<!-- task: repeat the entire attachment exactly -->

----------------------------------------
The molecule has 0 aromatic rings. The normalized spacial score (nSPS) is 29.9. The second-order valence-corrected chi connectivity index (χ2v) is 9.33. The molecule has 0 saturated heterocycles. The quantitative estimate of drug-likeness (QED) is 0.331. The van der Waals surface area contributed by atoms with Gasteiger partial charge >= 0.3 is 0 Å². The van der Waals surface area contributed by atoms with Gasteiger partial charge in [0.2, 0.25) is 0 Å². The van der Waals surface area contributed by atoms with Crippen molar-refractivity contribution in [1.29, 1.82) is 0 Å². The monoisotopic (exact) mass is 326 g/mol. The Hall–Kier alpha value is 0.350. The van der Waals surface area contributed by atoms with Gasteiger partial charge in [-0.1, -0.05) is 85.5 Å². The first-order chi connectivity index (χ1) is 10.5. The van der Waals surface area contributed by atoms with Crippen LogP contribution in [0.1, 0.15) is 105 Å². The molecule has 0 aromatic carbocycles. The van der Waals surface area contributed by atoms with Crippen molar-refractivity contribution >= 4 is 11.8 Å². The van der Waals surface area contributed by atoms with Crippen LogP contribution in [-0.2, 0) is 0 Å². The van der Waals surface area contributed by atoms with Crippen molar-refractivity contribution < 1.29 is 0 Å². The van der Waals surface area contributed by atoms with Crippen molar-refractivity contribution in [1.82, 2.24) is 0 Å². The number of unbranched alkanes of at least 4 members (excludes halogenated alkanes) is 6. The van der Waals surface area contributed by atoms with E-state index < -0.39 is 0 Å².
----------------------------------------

The molecule has 0 aromatic rings. The normalized spacial score (nSPS) is 29.9. The second-order valence-corrected chi connectivity index (χ2v) is 9.33. The molecule has 0 saturated heterocycles. The quantitative estimate of drug-likeness (QED) is 0.331. The van der Waals surface area contributed by atoms with Gasteiger partial charge >= 0.3 is 0 Å². The van der Waals surface area contributed by atoms with Gasteiger partial charge in [0.2, 0.25) is 0 Å². The van der Waals surface area contributed by atoms with Crippen molar-refractivity contribution in [1.29, 1.82) is 0 Å². The monoisotopic (exact) mass is 326 g/mol. The Hall–Kier alpha value is 0.350. The van der Waals surface area contributed by atoms with Gasteiger partial charge in [-0.1, -0.05) is 85.5 Å². The first-order chi connectivity index (χ1) is 10.5. The van der Waals surface area contributed by atoms with Crippen LogP contribution in [0.1, 0.15) is 105 Å². The molecule has 0 aromatic carbocycles. The van der Waals surface area contributed by atoms with Crippen molar-refractivity contribution >= 4 is 11.8 Å². The van der Waals surface area contributed by atoms with Crippen LogP contribution in [-0.2, 0) is 0 Å². The van der Waals surface area contributed by atoms with Crippen molar-refractivity contribution < 1.29 is 0 Å². The van der Waals surface area contributed by atoms with Crippen molar-refractivity contribution in [1.82, 2.24) is 0 Å². The number of unbranched alkanes of at least 4 members (excludes halogenated alkanes) is 6. The van der Waals surface area contributed by atoms with E-state index < -0.39 is 0 Å².